Friday, September 11, 2020

The UK wants climate action

Back in 2019, six select committees of the UK Parliament established a Citizen's Assembly to investigate how to respond to climate change. The Assembly's deliberations were forced online by the pandemic, but it has finally reported back, and overwhelmingly supports strong action:

Taxes that increase as people fly further and more often should be introduced to help cut carbon, the UK’s first citizens’ assembly on climate change has recommended.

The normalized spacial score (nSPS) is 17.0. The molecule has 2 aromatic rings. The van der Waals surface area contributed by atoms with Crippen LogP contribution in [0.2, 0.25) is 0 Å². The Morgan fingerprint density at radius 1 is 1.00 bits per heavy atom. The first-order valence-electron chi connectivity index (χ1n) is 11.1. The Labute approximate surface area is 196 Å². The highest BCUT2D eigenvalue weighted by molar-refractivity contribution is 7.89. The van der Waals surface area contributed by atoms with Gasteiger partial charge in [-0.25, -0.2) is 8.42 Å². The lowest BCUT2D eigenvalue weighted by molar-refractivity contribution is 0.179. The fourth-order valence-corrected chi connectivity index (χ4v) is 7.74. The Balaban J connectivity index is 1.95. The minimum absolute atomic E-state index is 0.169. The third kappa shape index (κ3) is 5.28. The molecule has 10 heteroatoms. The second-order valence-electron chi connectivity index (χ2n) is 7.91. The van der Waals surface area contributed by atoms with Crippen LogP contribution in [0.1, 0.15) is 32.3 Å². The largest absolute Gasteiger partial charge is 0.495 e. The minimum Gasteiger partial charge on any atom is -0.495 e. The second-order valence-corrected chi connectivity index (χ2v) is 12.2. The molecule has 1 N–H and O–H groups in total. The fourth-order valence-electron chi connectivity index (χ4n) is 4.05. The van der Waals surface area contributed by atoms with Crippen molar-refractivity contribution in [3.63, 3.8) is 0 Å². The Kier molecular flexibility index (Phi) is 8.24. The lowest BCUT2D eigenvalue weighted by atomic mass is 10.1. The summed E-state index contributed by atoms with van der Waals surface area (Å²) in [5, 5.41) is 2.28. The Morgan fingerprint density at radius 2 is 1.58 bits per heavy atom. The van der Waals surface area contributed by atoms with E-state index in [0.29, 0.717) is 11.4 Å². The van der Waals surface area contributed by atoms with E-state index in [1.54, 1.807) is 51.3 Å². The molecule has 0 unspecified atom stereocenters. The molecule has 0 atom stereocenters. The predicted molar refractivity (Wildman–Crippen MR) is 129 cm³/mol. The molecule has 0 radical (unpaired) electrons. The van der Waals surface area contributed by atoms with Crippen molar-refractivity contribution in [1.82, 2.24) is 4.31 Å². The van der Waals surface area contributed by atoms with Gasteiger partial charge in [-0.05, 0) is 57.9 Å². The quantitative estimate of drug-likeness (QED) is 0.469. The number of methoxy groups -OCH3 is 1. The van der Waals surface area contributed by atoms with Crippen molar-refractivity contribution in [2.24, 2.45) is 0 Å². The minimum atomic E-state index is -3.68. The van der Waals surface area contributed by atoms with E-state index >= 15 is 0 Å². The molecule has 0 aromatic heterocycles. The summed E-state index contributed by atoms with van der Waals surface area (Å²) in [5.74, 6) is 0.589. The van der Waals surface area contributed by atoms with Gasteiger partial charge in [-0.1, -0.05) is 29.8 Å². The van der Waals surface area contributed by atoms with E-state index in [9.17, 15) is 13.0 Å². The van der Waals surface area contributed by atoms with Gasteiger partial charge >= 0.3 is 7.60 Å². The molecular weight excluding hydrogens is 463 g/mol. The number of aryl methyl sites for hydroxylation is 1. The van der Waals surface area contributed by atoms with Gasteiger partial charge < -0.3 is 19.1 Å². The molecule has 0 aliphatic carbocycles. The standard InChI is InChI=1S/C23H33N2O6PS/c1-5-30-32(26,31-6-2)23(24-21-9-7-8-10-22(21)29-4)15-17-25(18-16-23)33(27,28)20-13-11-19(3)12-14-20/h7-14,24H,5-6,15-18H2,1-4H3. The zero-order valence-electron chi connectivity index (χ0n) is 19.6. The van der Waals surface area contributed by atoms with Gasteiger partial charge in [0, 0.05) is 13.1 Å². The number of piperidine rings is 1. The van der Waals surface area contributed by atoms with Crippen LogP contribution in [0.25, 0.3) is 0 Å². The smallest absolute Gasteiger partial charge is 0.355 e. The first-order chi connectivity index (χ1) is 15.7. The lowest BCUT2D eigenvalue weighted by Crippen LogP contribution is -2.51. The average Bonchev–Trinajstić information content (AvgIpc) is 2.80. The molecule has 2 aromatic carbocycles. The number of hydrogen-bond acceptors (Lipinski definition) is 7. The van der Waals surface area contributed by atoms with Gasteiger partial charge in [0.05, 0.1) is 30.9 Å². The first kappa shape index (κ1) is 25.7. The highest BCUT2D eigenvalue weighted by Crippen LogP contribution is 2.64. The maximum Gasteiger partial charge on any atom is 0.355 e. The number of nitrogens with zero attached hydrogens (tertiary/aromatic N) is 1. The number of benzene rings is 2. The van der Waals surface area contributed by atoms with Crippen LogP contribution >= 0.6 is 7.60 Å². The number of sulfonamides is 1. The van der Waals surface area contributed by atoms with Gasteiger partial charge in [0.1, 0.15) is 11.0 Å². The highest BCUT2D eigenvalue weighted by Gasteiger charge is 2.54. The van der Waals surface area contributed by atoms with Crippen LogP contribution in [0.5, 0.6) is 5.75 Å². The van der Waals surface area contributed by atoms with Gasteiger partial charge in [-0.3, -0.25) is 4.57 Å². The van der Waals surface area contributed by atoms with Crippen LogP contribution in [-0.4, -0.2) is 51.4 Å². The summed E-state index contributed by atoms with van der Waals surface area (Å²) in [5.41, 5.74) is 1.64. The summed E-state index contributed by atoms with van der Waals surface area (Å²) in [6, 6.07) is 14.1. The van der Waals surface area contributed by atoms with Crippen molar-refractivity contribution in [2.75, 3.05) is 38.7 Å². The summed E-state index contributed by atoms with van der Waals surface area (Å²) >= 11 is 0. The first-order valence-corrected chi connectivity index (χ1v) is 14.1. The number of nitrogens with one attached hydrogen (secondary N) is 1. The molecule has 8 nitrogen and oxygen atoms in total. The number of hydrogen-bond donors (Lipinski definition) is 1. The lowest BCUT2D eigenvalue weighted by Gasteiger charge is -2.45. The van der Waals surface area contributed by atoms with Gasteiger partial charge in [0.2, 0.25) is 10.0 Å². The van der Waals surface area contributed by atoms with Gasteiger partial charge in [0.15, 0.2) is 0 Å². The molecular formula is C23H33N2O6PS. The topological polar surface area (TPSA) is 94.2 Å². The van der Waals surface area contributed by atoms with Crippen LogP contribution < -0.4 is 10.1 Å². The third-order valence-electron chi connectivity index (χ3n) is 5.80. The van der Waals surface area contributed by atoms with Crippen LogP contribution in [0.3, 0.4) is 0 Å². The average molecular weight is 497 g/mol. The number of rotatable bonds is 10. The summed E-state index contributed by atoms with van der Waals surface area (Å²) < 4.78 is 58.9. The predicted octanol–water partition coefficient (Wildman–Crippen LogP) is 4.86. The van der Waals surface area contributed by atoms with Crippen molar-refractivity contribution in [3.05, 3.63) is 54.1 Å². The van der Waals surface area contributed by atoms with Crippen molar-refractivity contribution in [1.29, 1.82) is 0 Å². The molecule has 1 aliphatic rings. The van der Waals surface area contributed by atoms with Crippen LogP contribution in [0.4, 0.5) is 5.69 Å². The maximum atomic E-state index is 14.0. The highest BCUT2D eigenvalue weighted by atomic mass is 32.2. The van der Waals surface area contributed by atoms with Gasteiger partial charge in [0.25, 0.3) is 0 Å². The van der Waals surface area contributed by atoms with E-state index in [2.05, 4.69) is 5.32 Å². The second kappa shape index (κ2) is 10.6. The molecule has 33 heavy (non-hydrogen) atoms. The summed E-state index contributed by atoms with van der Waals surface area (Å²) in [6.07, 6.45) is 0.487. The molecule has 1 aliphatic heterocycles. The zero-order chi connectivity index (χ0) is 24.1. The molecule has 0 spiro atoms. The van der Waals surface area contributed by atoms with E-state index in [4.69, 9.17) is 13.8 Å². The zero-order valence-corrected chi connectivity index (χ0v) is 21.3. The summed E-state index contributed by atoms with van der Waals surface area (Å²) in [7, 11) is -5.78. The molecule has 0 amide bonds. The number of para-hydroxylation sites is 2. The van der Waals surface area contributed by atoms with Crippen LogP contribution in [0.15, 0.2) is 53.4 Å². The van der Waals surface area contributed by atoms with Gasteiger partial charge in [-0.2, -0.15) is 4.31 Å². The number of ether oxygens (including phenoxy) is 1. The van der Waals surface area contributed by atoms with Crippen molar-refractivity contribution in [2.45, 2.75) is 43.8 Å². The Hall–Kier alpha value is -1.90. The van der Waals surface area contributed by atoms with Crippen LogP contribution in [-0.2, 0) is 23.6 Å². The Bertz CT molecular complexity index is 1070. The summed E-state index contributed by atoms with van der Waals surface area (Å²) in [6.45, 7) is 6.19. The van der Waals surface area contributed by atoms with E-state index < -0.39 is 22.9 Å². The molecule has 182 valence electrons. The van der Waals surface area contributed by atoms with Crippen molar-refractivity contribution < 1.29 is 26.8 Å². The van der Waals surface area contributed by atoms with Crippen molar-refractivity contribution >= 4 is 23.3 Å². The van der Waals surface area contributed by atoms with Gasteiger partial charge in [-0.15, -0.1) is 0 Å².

The final report from Climate Assembly UK also supports a ban on sales of new gas boilers and new petrol, diesel and hybrid cars by 2030-2035 to help Britain meet its legal goal to cut emissions to “net zero” by mid-century.

The recommendations for tackling climate change from the citizens’ assembly also include voluntary reductions in meat and dairy from diets, and planting and managing forests to help soak up excess carbon emissions.

The question now is whether the UK government will listen, or whether the frequent-flying, SUV-driving establishment will refuse to accept any limits on their pollution.

Meanwhile, it would be good to see such an exercise here, to help inform our carbon budgeting process. Or do we want to be less democratic than Britain?